His brown eyes looked at me searchingly, as he took my hand and pressed it to a word I had just written in black marker on the board, where we had been working together to build a word bank students could use to help them write simple sentences about a photo.
“What thiiiiiis?” my new Spanish speaking friend asked, pressing my hand to the word and smiling, revealing two missing front teeth. “What thiiiiiiiiiis?”
“Balloon,” I repeated to him slowly, showing him the word and then pointing to the red balloon in the photo.
“Balloon?” he asked, looking at me for confirmation.
I nodded, grinning.
John (not his real name) repeated the word at least 15 times as he bounced back to his seat. Then, he scrunched up his nose, twisted his green marker top off, and started writing.
“Ballooooooooonnnnnnnn,” he said, lips puckering as he made the ending sound.
He wrote his sentence and read it to me, slowly. Deliberately. Proudly.
“I see a red balloon!”
He clapped and waved his hands over his head, smiling. Always smiling.
His excitement — the unbounded joy he showed while learning this new English vocabulary, took my breath away.
It was a sacred moment. Nothing in the entire world felt more important than the two of us, face to face, sharing words. Connecting.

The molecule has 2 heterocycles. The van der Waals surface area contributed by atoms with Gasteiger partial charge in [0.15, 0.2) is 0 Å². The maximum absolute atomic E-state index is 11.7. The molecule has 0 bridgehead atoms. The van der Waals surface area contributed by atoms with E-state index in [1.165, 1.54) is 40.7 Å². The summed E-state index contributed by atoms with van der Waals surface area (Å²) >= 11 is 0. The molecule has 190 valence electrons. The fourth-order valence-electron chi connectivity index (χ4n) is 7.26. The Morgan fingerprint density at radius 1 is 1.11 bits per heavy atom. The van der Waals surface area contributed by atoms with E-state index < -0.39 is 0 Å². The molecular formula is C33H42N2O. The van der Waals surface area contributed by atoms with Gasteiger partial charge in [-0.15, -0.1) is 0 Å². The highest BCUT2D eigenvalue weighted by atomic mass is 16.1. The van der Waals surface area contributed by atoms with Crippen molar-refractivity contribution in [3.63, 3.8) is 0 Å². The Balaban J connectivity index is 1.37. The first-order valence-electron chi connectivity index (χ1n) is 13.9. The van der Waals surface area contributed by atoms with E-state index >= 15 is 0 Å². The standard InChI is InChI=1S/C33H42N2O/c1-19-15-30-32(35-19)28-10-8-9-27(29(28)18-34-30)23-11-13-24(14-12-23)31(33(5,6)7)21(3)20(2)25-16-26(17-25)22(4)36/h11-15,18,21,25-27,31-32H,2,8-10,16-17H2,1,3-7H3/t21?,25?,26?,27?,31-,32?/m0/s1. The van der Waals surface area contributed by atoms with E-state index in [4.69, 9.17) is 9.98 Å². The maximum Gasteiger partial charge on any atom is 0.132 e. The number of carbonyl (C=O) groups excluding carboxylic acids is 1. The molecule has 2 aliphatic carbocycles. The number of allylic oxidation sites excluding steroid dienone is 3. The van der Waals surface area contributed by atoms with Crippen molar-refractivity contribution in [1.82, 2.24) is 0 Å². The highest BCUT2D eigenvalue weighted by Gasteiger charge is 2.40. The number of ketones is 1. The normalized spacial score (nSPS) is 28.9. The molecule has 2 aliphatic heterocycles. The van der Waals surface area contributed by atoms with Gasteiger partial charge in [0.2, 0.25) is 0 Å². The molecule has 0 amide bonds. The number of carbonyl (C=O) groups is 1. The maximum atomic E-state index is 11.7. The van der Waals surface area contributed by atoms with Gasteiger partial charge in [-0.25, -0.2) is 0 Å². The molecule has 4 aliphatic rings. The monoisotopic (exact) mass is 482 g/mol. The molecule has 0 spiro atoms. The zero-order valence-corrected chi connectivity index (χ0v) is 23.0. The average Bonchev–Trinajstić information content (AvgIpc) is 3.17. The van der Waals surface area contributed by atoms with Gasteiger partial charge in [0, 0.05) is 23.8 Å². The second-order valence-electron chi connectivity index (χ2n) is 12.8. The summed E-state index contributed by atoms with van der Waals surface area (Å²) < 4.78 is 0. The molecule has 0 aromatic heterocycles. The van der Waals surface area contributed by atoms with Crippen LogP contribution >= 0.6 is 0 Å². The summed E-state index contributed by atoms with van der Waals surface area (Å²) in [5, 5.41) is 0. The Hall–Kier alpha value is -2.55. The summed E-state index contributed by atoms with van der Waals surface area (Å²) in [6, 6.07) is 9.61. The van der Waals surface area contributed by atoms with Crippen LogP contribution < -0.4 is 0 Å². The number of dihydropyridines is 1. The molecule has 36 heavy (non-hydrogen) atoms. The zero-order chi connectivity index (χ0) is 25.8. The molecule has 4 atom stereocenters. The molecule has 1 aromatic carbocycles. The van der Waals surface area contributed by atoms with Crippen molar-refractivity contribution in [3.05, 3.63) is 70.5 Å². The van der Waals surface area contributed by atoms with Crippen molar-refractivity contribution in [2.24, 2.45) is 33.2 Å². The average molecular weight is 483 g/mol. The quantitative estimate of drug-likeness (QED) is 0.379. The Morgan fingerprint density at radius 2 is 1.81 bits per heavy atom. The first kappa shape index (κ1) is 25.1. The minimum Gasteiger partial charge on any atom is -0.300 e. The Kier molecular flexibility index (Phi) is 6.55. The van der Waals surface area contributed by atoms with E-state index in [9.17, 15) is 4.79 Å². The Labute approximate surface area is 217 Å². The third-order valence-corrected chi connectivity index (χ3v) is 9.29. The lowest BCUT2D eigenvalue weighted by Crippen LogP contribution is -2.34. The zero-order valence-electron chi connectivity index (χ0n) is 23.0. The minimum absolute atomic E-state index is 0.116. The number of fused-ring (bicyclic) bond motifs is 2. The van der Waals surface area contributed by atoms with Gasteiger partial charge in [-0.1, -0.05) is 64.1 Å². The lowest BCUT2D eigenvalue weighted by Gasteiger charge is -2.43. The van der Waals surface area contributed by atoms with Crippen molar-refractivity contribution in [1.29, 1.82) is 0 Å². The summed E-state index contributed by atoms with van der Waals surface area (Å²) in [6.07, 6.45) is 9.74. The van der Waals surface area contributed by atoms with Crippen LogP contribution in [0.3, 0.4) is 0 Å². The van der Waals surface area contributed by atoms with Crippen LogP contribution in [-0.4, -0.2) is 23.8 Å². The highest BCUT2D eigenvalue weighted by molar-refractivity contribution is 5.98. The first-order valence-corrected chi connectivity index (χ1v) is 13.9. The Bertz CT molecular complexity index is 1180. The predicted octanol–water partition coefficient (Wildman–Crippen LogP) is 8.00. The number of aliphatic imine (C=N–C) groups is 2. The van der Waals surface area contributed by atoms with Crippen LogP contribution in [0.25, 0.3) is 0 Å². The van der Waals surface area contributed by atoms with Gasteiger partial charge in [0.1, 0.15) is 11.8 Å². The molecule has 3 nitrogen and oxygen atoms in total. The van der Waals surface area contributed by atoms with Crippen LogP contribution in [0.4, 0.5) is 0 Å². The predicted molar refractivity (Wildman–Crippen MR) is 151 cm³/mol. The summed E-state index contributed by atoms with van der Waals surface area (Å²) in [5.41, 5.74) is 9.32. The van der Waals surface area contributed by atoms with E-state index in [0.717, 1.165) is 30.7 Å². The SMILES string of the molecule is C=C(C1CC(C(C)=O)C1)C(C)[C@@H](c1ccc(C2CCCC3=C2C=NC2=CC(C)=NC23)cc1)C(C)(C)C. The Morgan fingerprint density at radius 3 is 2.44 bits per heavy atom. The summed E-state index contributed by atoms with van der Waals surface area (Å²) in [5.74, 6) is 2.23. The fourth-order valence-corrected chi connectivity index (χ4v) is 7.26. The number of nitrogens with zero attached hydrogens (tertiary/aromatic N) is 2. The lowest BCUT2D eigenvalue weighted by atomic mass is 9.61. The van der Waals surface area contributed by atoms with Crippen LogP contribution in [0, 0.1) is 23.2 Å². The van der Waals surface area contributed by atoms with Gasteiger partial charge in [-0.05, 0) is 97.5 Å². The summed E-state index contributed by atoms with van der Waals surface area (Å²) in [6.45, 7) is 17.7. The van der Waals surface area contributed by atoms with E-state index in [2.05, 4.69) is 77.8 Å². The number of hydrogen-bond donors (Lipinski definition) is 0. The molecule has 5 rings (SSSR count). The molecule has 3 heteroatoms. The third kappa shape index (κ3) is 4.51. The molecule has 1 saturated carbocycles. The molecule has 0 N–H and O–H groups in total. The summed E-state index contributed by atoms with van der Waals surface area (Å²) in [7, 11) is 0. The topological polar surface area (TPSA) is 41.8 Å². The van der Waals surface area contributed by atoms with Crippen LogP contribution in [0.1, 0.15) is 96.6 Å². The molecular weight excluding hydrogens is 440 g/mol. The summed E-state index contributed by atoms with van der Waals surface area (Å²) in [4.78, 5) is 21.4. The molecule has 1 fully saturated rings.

Pure poetry. Beauty. Energy. Power.
When it was time for John to go, I gave him an elbow bump, saying something vague and child-friendly about this new and crazy idea that maybe we shouldn’t high five or shake hands because of germs, social distancing, all that.
“John! You keep working hard, promise?”
“PROMMMMMISSSSSSE,” he said, bouncing out the door.
It was a more innocent time, six days ago. Care-free.
I had no idea, blissfully naive.
I didn’t know he was about to lose at least five weeks of precious classroom time – probably more – because of the COVID-19 virus.
Today – on the heels of the governor announcing that Mississippi schools will be closed until at least April 17 – I’ve been working hard by Zoom and email and phone with a smart, capable team of school leaders. Districts have called and emailed, asking questions. Good questions. Hard questions.
We are talking about important things. Solutions – at least the early stages of them.
But I keep wondering what things will look like for John while he is out of his Mississippi public school classroom and away from face-to-face contact with the teachers who love him. Will he have an adult with him who is patient – and stress-free enough – to answer him when he grabs and points and asks, urgently, intently, “what thiiiiiis?”
Will his caregiver know enough English to be able to answer his questions? Will she have enough energy in reserve for the sacred moments, which can be beautiful but also draining.
Deep down, I believe that with his enthusiasm and eagerness and focus, John will likely be OK. He will probably get through this, because it’s who he is. He will learn, even with tremendous challenges.
But I also know that all the educators in his life – including me, in my ever-so-small role as the red balloon writing lady – need to work really, really hard – and very creatively – to get this thing right.
We will all be working hard, John. Promise.